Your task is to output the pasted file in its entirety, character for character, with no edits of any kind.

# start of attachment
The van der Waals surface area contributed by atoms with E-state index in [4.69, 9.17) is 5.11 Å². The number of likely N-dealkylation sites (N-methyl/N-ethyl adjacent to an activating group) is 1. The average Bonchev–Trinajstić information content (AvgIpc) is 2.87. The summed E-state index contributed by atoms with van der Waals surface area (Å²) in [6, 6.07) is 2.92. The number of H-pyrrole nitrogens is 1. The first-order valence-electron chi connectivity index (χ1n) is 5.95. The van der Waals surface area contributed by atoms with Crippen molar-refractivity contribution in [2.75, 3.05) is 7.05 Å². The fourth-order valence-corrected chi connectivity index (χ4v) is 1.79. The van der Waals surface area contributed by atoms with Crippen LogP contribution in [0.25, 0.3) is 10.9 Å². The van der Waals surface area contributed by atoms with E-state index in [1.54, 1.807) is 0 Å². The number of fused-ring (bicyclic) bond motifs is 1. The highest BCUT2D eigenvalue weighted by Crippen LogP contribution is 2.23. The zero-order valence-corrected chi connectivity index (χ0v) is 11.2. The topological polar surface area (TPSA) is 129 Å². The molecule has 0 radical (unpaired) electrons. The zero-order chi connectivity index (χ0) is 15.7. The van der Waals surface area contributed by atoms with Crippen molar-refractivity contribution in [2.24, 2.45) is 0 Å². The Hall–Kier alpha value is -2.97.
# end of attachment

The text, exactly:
The van der Waals surface area contributed by atoms with E-state index in [4.69, 9.17) is 5.11 Å². The number of likely N-dealkylation sites (N-methyl/N-ethyl adjacent to an activating group) is 1. The average Bonchev–Trinajstić information content (AvgIpc) is 2.87. The summed E-state index contributed by atoms with van der Waals surface area (Å²) in [6, 6.07) is 2.92. The number of H-pyrrole nitrogens is 1. The first-order valence-electron chi connectivity index (χ1n) is 5.95. The van der Waals surface area contributed by atoms with Crippen molar-refractivity contribution in [2.75, 3.05) is 7.05 Å². The fourth-order valence-corrected chi connectivity index (χ4v) is 1.79. The van der Waals surface area contributed by atoms with Crippen LogP contribution in [0.25, 0.3) is 10.9 Å². The van der Waals surface area contributed by atoms with E-state index in [1.54, 1.807) is 0 Å². The number of fused-ring (bicyclic) bond motifs is 1. The highest BCUT2D eigenvalue weighted by Crippen LogP contribution is 2.23. The zero-order valence-corrected chi connectivity index (χ0v) is 11.2. The topological polar surface area (TPSA) is 129 Å². The molecule has 0 radical (unpaired) electrons. The zero-order chi connectivity index (χ0) is 15.7. The van der Waals surface area contributed by atoms with Crippen molar-refractivity contribution in [2.24, 2.45) is 0 Å². The Hall–Kier alpha value is -2.97.